“The tree which moves some to tears of joy is in the eyes of others only a green thing that stands in the way. Some see nature all ridicule and deformity…and some scarce see nature at all. But to the eyes of a man of imagination, nature is imagination itself. As a man is, so he sees.”
-From a letter from William Blake (1757-1827) to the Reverend John Trusler (1735-1820) in 1777.
Extraordinary trees, especially ancient oaks, cast a spell over me. Their strange gnarly bark and peculiar anatomy awaken an uncontrollable urge to stop and draw. These majestic survivors are a metaphor for all I hold dear: wisdom, family, connection, shelter and resilience and as a reminder of the fleeting nature of our lives in comparison to their lengthy life spans. Trees and forests worldwide are in a relentless confrontation with a warming planet. I can’t help wondering how much longer the oldest trees will be around, with toxins in the air, climate change upsetting the seasons and violent storms ravaging the country?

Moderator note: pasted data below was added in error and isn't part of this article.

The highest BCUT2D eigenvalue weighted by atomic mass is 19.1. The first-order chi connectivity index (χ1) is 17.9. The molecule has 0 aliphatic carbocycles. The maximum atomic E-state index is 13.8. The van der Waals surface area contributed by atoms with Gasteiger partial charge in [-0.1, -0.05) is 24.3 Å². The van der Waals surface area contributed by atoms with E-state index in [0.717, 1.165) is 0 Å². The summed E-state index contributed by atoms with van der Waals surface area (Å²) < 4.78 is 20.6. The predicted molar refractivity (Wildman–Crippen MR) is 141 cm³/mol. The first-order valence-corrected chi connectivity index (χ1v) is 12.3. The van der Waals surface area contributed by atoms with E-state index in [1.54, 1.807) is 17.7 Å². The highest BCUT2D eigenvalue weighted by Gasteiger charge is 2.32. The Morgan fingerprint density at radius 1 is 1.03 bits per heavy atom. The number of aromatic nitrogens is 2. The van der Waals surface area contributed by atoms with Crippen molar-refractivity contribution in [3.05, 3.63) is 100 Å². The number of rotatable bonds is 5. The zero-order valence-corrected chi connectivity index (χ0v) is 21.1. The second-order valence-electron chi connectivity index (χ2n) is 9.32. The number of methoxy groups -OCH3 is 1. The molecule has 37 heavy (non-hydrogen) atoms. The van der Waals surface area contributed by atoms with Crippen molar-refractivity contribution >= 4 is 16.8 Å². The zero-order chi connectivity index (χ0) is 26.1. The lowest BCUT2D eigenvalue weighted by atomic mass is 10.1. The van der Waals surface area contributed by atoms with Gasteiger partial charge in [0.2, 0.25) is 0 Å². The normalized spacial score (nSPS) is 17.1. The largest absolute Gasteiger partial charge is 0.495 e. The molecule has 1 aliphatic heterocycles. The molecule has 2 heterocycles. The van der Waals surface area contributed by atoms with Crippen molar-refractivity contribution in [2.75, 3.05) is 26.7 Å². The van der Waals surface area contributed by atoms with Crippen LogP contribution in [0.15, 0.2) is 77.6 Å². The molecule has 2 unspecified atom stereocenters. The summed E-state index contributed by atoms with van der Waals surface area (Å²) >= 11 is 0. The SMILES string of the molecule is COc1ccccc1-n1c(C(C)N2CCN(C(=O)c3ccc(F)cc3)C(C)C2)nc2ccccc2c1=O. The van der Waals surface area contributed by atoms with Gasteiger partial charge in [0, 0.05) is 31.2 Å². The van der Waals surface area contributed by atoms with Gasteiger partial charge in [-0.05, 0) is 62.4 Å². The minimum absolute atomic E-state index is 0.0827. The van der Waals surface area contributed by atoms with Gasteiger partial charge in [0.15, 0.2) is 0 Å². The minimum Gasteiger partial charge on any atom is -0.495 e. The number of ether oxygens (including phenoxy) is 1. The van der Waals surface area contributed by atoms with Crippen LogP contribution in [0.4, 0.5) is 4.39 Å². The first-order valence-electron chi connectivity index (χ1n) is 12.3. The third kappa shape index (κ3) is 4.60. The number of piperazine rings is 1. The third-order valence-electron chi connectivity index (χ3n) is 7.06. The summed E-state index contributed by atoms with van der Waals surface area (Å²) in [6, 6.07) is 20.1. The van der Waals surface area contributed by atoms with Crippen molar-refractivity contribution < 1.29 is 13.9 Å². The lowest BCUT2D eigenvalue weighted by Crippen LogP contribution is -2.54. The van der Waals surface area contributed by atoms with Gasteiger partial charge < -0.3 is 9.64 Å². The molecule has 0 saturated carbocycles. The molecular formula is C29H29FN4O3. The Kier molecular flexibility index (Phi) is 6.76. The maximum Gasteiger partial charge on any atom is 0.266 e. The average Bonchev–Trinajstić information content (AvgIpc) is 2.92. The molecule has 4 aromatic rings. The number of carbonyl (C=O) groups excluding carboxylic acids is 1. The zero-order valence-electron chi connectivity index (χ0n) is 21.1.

It is with awe and respect that I try to alter perceptions with my work, reminding all of us of the threats to, and importance of the natural world. I have read extensively about how trees communicate through their root systems using the “wood wide web”1 and look after their families to maintain forest health. They are themselves ecosystems supporting teaming, invisible life in the branches and under the forest floor. Through my work I try to encourage people to take the time to imagine both worlds, one above the ground and the other below, seated in the enduring landscape.